Youth represent a high-priority group for e-cigarette health communication. This study examined youth exposure to the FDA e-cigarette warning label over four years and its association with change in youth harm perception and intention.
We pooled data from the 2018-2021 National Youth Tobacco Survey (age 10–17; n=67,159). Participants were divided into four groups: never users (58.5%), susceptible nonusers (16.3%), former users (12.7%), and current users (12.5%). We examined the prevalence, time-trend, correlates, and association of youth exposure to the warning with addictiveness and harm perception, intention to use e-cigarettes, and intention to quit all tobacco products.
Only 24.5% of youth were exposed to the warning. Exposure increased from 14.9% in 2018 to 30.8% in 2019, then declined to 25.2% in 2021. Hispanic (aOR=0.76 [95 % CI=0.641 – 0.89]) and non-Hispanic Black current users (0.53 [0.40 – 0.69]) were less likely to be exposed to the warning than White current users. Youth exposure was positively associated with a higher perception of e-cigarette addictiveness (1.12 [1.04 – 1.19]) and intention to quit all tobacco products (1.28 [1.13 – 1.46]). However, exposure was negatively associated with harm perception (0.91 [0.85 – 0.96]) and intention to use e-cigarettes among e-cigarette nonusers (2.38 [1.99 – 2.84]).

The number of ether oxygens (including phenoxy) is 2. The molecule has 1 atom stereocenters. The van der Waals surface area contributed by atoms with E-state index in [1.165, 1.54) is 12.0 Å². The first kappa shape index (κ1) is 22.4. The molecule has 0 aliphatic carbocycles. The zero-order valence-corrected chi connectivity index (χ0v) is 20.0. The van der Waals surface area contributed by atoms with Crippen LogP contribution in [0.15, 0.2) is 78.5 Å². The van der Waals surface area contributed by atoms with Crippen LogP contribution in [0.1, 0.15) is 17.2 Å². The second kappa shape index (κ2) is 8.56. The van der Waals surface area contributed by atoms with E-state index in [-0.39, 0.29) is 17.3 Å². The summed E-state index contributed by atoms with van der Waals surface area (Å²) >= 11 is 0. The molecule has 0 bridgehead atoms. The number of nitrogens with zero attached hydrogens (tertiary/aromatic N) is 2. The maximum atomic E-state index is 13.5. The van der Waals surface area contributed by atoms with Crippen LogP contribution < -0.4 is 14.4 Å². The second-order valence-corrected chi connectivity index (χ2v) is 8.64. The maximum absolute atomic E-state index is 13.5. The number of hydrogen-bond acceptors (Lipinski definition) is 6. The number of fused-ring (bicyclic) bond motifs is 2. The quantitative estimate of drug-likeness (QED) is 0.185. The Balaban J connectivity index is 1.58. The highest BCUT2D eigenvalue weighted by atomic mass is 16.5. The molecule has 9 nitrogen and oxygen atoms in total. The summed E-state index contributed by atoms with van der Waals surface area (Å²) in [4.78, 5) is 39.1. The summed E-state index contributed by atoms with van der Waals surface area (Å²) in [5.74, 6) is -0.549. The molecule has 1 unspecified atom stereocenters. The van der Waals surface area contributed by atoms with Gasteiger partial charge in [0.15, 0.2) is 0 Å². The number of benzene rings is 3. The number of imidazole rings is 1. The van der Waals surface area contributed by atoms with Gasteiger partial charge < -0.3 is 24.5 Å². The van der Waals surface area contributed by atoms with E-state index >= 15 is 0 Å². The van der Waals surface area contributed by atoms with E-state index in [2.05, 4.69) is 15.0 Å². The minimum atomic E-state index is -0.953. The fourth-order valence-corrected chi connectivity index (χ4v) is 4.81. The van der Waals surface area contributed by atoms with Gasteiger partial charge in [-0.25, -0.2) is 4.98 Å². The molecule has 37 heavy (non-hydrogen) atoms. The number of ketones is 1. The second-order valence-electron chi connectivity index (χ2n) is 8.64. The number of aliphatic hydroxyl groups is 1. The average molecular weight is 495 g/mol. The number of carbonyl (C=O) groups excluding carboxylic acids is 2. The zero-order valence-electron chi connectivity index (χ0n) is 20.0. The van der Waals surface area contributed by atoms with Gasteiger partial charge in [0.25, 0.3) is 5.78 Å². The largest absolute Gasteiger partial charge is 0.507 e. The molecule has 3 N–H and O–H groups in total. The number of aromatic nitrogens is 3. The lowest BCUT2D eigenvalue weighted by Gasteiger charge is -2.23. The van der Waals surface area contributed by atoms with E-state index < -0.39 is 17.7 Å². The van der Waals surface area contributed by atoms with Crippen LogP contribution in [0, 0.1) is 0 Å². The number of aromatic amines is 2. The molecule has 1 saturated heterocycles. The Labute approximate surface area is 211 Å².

The decline in youth exposure to the warning indicates wear-out effects. Strengthening the label by using compelling designs, adding themes on e-cigarette harm to youth, periodically rotating warning content, and using culturally tailored messaging may improve its impact on youth and address the racial/ethnic disparities.
The FDA e-cigarette label reached only 24.5% of youth, and exposure to the warning declined to indicate wear-out effects. Exposure was significantly lower among minorities. Exposure was associated with a higher perception of e-cigarette addictiveness and intention to quit all tobacco products. Still, it did not increase harm perception or reduce intention to use e-cigarettes among nonusers. Strengthening the label by using more compelling designs, including diverse themes focusing on e-cigarette harm relevant to youth, and periodically rotating warning content may improve its impact on youth. Continued surveillance of the implementation of e-cigarette policies is needed to ensure that they equally affect youth across racial/ethnic subpopulations.